One look at Core Space: First Born all set up and you will know why I wanted to try it out. The table presence for this sci-fi miniatures game is off the charts. You have walls, terrain elements, cool-looking miniatures, and piles of tokens. But is there a game in here or is it all flash (Ala Plunder: A Pirates Life)? Time to find out!
Core Space: First Born is a cooperative, RPG style game for 1-4 players that takes 60+ minutes to play.
There is a lot going on with Core Space: First Born, so I’ll just give you a high-level overview of the gameplay. While there are expansions for this system to enhance your game, the core box comes with one team of traders and a 10-mission campaign. The missions can also be played standalone if you’d prefer.
But a crew is comprised of one or more traders, usually 3-4. Each player can control 1 trader, or one player can control more. Once you are on a mission, the game is played out over a series of phases. The round starts with a hostility phase where a peg is added to the hostility tracker and an event card is drawn. Events can be good or bad and will vary depending on the hostility level.
Then the Trader phase happens. This gives every player character (called traders) 2 actions. The main actions you will be taking are moving (4 squares), attacking (ranged and melee), and searching. Attacks are handled via die rolls, with hits needing to bypass armor to do damage. Range attacks will roll more dice depending on the range and the weapon used. Interestingly, every turn you make a ranged attack, one of your ammo pegs are added to the hostility tracker, making the rounds more dangerous the more noise you make.
When you search, you can either search a room and draw a random token, or open up one of the objects near you to gain the items that were placed in there during setup. Items will need to be stored on your player tray and it can only hold a limited number of them, so you’ll need to choose carefully if you want to keep that backup weapon or something with higher resale value.
After the traders are done the First Born phase happens. This phase begins with the spawning of new adversaries. The higher you are on the hostility tracker, the more bad guys you can expect to arrive. Then, a simple AI will have the First Born moving towards the players and attacking. Finally, there is a cleanup phase and the new rounds starts.
Missions end either with the death of the traders or when the survivors escape to their ship, hopefully having completed the mission goals.
The rulebook for Core Space: First Born clocks in at over 100 pages and I was a little overwhelmed when I first flipped through it. Thankfully, there is a great Learn to Play book that walks you through an intro mission to teach you the basics. Having played that, I got a much better feel for the game, and doing an actual mission wasn’t that much harder.
One of the most difficult parts about getting ready to play the game has to be the terrain. While it looks absolutely amazing once set up, getting it there is a bit of a chore. It took me an hour or two to just punch out and assemble all the pieces. There are no instructions in the rulebook, so I had to find a tutorial video from the publisher to get it all figured out. But it involved a lot of tedious punching and gluing. And once you are ready to play, it’s probably another 30 minutes of setting up the board: making sure pieces are in the right spot, putting clips to walls, filling terrain, etc…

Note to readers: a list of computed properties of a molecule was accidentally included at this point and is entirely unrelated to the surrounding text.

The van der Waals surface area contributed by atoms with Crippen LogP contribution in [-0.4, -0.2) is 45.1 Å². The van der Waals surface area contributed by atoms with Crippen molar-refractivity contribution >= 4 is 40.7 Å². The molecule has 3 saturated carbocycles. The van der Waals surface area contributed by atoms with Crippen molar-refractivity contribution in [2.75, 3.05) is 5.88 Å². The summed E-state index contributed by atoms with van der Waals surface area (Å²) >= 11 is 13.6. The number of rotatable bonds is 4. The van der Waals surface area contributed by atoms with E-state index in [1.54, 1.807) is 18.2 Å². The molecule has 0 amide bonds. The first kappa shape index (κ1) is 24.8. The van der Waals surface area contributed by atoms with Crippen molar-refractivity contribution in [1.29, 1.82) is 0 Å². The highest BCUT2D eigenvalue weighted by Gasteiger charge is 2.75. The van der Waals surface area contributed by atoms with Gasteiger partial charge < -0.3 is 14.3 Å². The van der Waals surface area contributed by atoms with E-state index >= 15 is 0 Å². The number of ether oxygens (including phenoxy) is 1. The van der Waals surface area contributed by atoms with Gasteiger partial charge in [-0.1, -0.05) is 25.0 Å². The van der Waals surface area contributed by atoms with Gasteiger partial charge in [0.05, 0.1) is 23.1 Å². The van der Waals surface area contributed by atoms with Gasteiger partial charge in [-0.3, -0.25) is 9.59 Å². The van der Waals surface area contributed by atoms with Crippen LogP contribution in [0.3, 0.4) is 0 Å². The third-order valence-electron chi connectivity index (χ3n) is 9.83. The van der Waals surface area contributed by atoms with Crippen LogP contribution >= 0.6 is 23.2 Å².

However, once you are finally playing the game, it’s a lot of fun. Turns are quick and the hostility tracker is a great mechanic that not only adds tension to the game, but gives players a sense of escalating danger. I also like the large variety of loot you can find. You start the game with a pea shooter and a few swim packs, but you can find rifles, shield belts, alien tech, and even the occasional rock worm larva ready to bite your hand. There is definitely no shortage of interesting finds to discover.
But the downside of that is that this game is severely lacking a player aid. Even after a few games, we were constantly flipping through the rulebook to look up the many, many icons. This game joins Race for the Galaxy in the halls of “Icon Overload.” And not only do the items have icons, but the player skills do… and each skill has multiple levels. So if you have 2 dots in one skill, you need to look up what it does, and then what each of the levels of it does. Constantly having to hunt for this information definitely dragged our playtime out.
I’m going back and forth on whether I’d consider Core Space: First Born a “lifestyle game.” Something like Gloomhaven, Battletech, or one of the many other legacy or skirmish games are the type of game you play a lot and requires a large time commitment. Core Space: First Born definitely has a learning curve, but it also has a great campaign system. In between missions, you’ll level your character up, find out what happens to traders you left behind, and even go shopping. The game has an RPG feel with a narrative story, character progression, and a ship phase where you have a lot of decisions to make. There is so much to do in this world that it definitely all can’t be experienced in one session.
Core Space: First Born has a lot going for it. It looks fantastic on your table, the gameplay is really engaging with tons of options, and it’s pretty expandable. That being said, if you are looking for an easy-to-get-to-the-table, one-off dungeon crawler (ala Mansions of Madness), this isn’t it. But for those that want a campaign-style game with a lot of depth, Core Space: First Born fits the bill.
Final Score: 4 Stars – A great sci-fi board game with tons of options to keep you entertained.
• Building and setting up the terrain is very time consuming
• Desperately needs a player aid